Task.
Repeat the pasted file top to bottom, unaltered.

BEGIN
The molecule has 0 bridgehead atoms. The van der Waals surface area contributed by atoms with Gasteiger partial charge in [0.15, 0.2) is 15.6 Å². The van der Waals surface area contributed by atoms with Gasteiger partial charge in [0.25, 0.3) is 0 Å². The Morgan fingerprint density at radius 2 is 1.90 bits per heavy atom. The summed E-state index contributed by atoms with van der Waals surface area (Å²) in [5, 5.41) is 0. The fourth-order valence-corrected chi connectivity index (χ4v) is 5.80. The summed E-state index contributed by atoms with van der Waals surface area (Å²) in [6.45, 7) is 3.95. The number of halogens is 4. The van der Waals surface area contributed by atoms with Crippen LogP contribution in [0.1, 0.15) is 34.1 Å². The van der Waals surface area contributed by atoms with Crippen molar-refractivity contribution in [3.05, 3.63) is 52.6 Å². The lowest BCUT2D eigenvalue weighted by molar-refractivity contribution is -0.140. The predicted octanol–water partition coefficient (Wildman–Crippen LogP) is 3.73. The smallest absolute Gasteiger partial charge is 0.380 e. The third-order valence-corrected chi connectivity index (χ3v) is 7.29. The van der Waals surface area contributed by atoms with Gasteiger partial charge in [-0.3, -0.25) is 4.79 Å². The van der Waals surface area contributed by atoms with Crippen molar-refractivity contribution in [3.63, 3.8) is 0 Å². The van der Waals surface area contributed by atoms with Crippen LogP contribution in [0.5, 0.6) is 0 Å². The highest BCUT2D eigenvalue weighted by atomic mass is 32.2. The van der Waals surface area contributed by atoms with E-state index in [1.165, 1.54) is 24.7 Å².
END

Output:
The molecule has 0 bridgehead atoms. The van der Waals surface area contributed by atoms with Gasteiger partial charge in [0.15, 0.2) is 15.6 Å². The van der Waals surface area contributed by atoms with Gasteiger partial charge in [0.25, 0.3) is 0 Å². The Morgan fingerprint density at radius 2 is 1.90 bits per heavy atom. The summed E-state index contributed by atoms with van der Waals surface area (Å²) in [5, 5.41) is 0. The fourth-order valence-corrected chi connectivity index (χ4v) is 5.80. The summed E-state index contributed by atoms with van der Waals surface area (Å²) in [6.45, 7) is 3.95. The number of halogens is 4. The van der Waals surface area contributed by atoms with Crippen LogP contribution in [0.1, 0.15) is 34.1 Å². The van der Waals surface area contributed by atoms with Crippen molar-refractivity contribution in [3.05, 3.63) is 52.6 Å². The lowest BCUT2D eigenvalue weighted by molar-refractivity contribution is -0.140. The predicted octanol–water partition coefficient (Wildman–Crippen LogP) is 3.73. The smallest absolute Gasteiger partial charge is 0.380 e. The third-order valence-corrected chi connectivity index (χ3v) is 7.29. The van der Waals surface area contributed by atoms with Gasteiger partial charge in [-0.3, -0.25) is 4.79 Å². The van der Waals surface area contributed by atoms with Crippen molar-refractivity contribution in [3.63, 3.8) is 0 Å². The van der Waals surface area contributed by atoms with Crippen LogP contribution in [0.5, 0.6) is 0 Å². The highest BCUT2D eigenvalue weighted by atomic mass is 32.2. The van der Waals surface area contributed by atoms with E-state index in [1.165, 1.54) is 24.7 Å².